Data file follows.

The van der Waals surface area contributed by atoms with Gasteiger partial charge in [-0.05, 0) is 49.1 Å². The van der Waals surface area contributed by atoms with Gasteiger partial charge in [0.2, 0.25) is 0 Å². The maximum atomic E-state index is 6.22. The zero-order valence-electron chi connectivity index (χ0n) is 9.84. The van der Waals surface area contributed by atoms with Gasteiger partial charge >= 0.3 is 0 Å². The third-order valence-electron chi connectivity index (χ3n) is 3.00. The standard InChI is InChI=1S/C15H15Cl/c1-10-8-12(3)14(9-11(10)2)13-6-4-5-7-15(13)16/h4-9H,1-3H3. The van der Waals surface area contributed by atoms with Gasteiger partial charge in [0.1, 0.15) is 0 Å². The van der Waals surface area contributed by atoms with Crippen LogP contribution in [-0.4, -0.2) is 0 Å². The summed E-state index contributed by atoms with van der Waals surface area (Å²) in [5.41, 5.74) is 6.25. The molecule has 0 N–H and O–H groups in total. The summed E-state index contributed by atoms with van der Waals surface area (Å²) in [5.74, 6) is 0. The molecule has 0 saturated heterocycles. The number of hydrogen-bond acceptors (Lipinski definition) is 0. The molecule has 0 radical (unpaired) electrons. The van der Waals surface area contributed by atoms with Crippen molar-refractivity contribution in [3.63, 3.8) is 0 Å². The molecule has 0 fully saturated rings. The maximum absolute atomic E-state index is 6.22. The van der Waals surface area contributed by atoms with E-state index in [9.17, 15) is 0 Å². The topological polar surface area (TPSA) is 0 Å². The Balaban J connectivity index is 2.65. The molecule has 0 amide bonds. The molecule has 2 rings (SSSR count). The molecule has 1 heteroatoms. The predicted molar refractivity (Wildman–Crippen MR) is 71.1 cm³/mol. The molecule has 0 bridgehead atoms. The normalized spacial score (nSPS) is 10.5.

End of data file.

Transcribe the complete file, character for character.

The van der Waals surface area contributed by atoms with Gasteiger partial charge in [-0.05, 0) is 49.1 Å². The van der Waals surface area contributed by atoms with Gasteiger partial charge in [0.2, 0.25) is 0 Å². The maximum atomic E-state index is 6.22. The zero-order valence-electron chi connectivity index (χ0n) is 9.84. The van der Waals surface area contributed by atoms with Gasteiger partial charge >= 0.3 is 0 Å². The third-order valence-electron chi connectivity index (χ3n) is 3.00. The standard InChI is InChI=1S/C15H15Cl/c1-10-8-12(3)14(9-11(10)2)13-6-4-5-7-15(13)16/h4-9H,1-3H3. The van der Waals surface area contributed by atoms with Gasteiger partial charge in [0.1, 0.15) is 0 Å². The van der Waals surface area contributed by atoms with Crippen LogP contribution in [-0.4, -0.2) is 0 Å². The summed E-state index contributed by atoms with van der Waals surface area (Å²) in [5.41, 5.74) is 6.25. The molecule has 0 N–H and O–H groups in total. The summed E-state index contributed by atoms with van der Waals surface area (Å²) in [5.74, 6) is 0. The molecule has 0 saturated heterocycles. The number of hydrogen-bond acceptors (Lipinski definition) is 0. The molecule has 0 radical (unpaired) electrons. The van der Waals surface area contributed by atoms with Crippen molar-refractivity contribution in [3.63, 3.8) is 0 Å². The molecule has 0 fully saturated rings. The maximum absolute atomic E-state index is 6.22. The van der Waals surface area contributed by atoms with E-state index in [9.17, 15) is 0 Å². The topological polar surface area (TPSA) is 0 Å². The Balaban J connectivity index is 2.65. The molecule has 0 amide bonds. The molecule has 2 rings (SSSR count). The molecule has 1 heteroatoms. The predicted molar refractivity (Wildman–Crippen MR) is 71.1 cm³/mol. The molecule has 0 bridgehead atoms. The normalized spacial score (nSPS) is 10.5.